Falling In Love

I'm falling in love.

But first, some shameless promotion.

I’ll be playing TomFest this Friday. TomFest, in its 14th year, is one of the Northwest’s premier music festivals, and this year’s roster features artists such as As I Lay Dying, Haste The Day, Brian “HEAD” Welch from Korn, and many more. I’m playing on the Flatbed Stage at 3:30 sharp. The Festival is located at the Lacamas Conference Center in Camas, WA.

I’m also playing the following festivals within the next couple months:

Reality Rocks Music Festival (Hillsboro, OR) August 29
Huckleberry Festival (Mt. Hood Village, OR) August 30
Portland VegFest (Portland, OR) September 19
Ellensburg Film Festival (Ellensburg, WA) October 3
Orion Music Festival (Park City, UT) January 14

Visit my MySpace page for a complete tour schedule.

Back to the reason you're reading. I am, indeed, falling in love. Not with a person, not with avocado ice cream (which IS delicious, I might add). No, I'm falling in love with a country. A promised land flowing with poutine and maple syrup. Tim Hortons on every corner. The Great Canadian Oil Change. Extreme Pita. Some of the best mountains on earth. Giggle Creek Mini Golf in Chilliwack. Chilliwackos. Loonies. Toonies. Boonies. What's not to love about Canada, eh?

Recording at Greenhouse has been great. Jeff Johnson and Chris Holmes have been out of their minds so far. Can't wait for you (and myself) to hear the finished product. It's gonna be gelato. Everything up till now will seem like lightly freezer-burned sorbet.

On an interesting sidenote, Canadian Prime Minister Stephen Harper, after a dinner of seal meat, misspelled Iqaluit, the capital of the province Nunavut, adding an extra 'u'. Unfortunately, this new spelling means an 'unwiped butt' in the Inuktitut language.

Way to make an ass out of an entire city, sir.

But it doesn't make me love your country any less.

Tuesday, July 21, 2009

Taylor Swift, Why Are You Stalking Me?

Taylor Swift, why are you stalking me?

I'm playing in Cheyenne this Thursday night. 7 PM. So are you.

I'm playing in Rapid City this Friday night. So are you.

Coincidence? I doubt it.

I had my shows booked first.

So what if I'm the reason for the teardrops on your guitar? Get over it. I'm sorry, but I already have plans for after the show. Don't make this awkward.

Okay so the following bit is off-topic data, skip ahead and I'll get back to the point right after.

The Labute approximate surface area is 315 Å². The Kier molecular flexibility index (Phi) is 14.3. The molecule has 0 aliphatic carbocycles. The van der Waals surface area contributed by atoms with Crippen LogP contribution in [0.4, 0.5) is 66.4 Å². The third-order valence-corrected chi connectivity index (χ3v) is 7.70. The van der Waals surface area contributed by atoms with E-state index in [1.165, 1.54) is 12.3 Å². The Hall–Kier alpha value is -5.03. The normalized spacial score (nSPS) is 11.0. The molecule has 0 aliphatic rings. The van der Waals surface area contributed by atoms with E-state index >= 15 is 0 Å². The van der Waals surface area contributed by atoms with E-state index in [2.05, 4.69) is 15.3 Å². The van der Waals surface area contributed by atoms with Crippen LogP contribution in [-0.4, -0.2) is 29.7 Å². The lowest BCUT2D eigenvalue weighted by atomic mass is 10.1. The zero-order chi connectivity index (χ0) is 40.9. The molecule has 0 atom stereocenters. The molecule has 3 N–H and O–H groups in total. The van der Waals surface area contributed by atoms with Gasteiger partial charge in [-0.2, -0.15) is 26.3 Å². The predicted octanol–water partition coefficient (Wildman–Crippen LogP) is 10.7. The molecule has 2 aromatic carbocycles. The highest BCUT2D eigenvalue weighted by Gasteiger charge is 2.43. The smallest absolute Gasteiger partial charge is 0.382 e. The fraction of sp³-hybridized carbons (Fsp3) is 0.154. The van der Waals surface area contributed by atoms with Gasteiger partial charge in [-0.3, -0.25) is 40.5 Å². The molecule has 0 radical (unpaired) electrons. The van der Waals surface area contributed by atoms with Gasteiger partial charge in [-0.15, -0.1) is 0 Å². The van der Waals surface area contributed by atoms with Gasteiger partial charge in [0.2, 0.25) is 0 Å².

For those of you who already have tickets to see Taylor, go have fun. And don't bring me up in conversation with her.

For those of you who don't, I'd love to see you at one of my free shows. Synergy Cafe in Cheyenne, 445 Lounge and Borders Books & Music in Rapid City.
I'll also be making on-air appearances at KIGN 101.9 in Cheyenne and KXMZ 102.7 in Rapid City.

In other news, I went to King Soopers in Colorado Springs, Colorado, to buy some shampoo, some conditioner, and some body wash. Yeah, occasionally
I have to stay in some motels that lack amenities. (I won't name any names, but they'll leave the light on for ya. But you probably have to pay extra.) Unless you count a stale bar of soap as an amenity.

In any case, I hit the jackpot: Suave 3 in 1! Bam! It's a shampoo, a conditioner, and a body wash, all in one inexpensive milky blue fluid. Apparently, it also doubles as a motor oil and a baby food.

Disclaimers: I've never made Taylor Swift cry. And, I'm pretty sure she's not actually stalking me. Also, please don't feed Suave 3 in 1 or any other bath products to your infant.

Sunday, June 21, 2009

Dear Dad..

I can't actually address this blog post to my dad, because I'm pretty sure he never checks my blog.

Also, he's in Romania for a month. This is good and bad news: Bad because I don't actually get to talk to him on Father's Day, but good because I have a little extra time to send something to his home in Michigan and still have him think the gift was on time. I think he's still waiting for last year's Father's Day gift too, but I'm not sure.